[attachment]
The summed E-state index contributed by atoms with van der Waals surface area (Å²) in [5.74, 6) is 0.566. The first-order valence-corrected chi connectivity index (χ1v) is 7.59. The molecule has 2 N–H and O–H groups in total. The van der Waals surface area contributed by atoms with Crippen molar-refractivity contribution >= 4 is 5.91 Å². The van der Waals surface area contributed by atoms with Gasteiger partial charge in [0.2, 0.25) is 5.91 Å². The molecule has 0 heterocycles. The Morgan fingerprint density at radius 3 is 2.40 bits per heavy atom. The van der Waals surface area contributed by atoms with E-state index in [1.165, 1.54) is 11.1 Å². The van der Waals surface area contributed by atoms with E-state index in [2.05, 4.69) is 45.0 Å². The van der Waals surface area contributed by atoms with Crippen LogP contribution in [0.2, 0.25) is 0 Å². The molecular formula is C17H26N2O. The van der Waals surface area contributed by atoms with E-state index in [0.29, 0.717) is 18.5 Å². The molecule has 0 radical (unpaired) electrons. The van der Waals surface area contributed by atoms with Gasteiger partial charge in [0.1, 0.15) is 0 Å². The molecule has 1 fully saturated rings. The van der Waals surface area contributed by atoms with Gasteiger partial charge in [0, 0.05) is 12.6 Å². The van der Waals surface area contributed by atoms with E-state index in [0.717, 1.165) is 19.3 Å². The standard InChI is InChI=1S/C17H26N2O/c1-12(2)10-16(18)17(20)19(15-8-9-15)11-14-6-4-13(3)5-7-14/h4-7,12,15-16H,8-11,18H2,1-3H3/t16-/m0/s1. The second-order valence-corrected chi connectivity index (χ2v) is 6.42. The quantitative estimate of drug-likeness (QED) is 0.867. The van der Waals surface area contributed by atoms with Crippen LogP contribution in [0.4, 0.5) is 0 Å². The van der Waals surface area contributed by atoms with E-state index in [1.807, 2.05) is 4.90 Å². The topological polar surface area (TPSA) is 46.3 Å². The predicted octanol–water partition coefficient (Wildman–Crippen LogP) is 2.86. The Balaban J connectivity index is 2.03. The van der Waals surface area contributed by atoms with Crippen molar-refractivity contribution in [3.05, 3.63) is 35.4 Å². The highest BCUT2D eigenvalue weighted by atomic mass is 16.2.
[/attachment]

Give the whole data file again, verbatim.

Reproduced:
The summed E-state index contributed by atoms with van der Waals surface area (Å²) in [5.74, 6) is 0.566. The first-order valence-corrected chi connectivity index (χ1v) is 7.59. The molecule has 2 N–H and O–H groups in total. The van der Waals surface area contributed by atoms with Crippen molar-refractivity contribution >= 4 is 5.91 Å². The van der Waals surface area contributed by atoms with Gasteiger partial charge in [0.2, 0.25) is 5.91 Å². The molecule has 0 heterocycles. The Morgan fingerprint density at radius 3 is 2.40 bits per heavy atom. The van der Waals surface area contributed by atoms with E-state index in [1.165, 1.54) is 11.1 Å². The van der Waals surface area contributed by atoms with E-state index in [2.05, 4.69) is 45.0 Å². The van der Waals surface area contributed by atoms with Crippen LogP contribution in [0.2, 0.25) is 0 Å². The molecular formula is C17H26N2O. The van der Waals surface area contributed by atoms with E-state index in [0.29, 0.717) is 18.5 Å². The molecule has 0 radical (unpaired) electrons. The van der Waals surface area contributed by atoms with Gasteiger partial charge in [0.1, 0.15) is 0 Å². The molecule has 1 fully saturated rings. The van der Waals surface area contributed by atoms with Gasteiger partial charge in [0, 0.05) is 12.6 Å². The van der Waals surface area contributed by atoms with E-state index in [0.717, 1.165) is 19.3 Å². The standard InChI is InChI=1S/C17H26N2O/c1-12(2)10-16(18)17(20)19(15-8-9-15)11-14-6-4-13(3)5-7-14/h4-7,12,15-16H,8-11,18H2,1-3H3/t16-/m0/s1. The second-order valence-corrected chi connectivity index (χ2v) is 6.42. The quantitative estimate of drug-likeness (QED) is 0.867. The van der Waals surface area contributed by atoms with Crippen LogP contribution in [0.4, 0.5) is 0 Å². The van der Waals surface area contributed by atoms with E-state index in [1.807, 2.05) is 4.90 Å². The topological polar surface area (TPSA) is 46.3 Å². The predicted octanol–water partition coefficient (Wildman–Crippen LogP) is 2.86. The Balaban J connectivity index is 2.03. The van der Waals surface area contributed by atoms with Crippen molar-refractivity contribution in [3.05, 3.63) is 35.4 Å². The highest BCUT2D eigenvalue weighted by atomic mass is 16.2.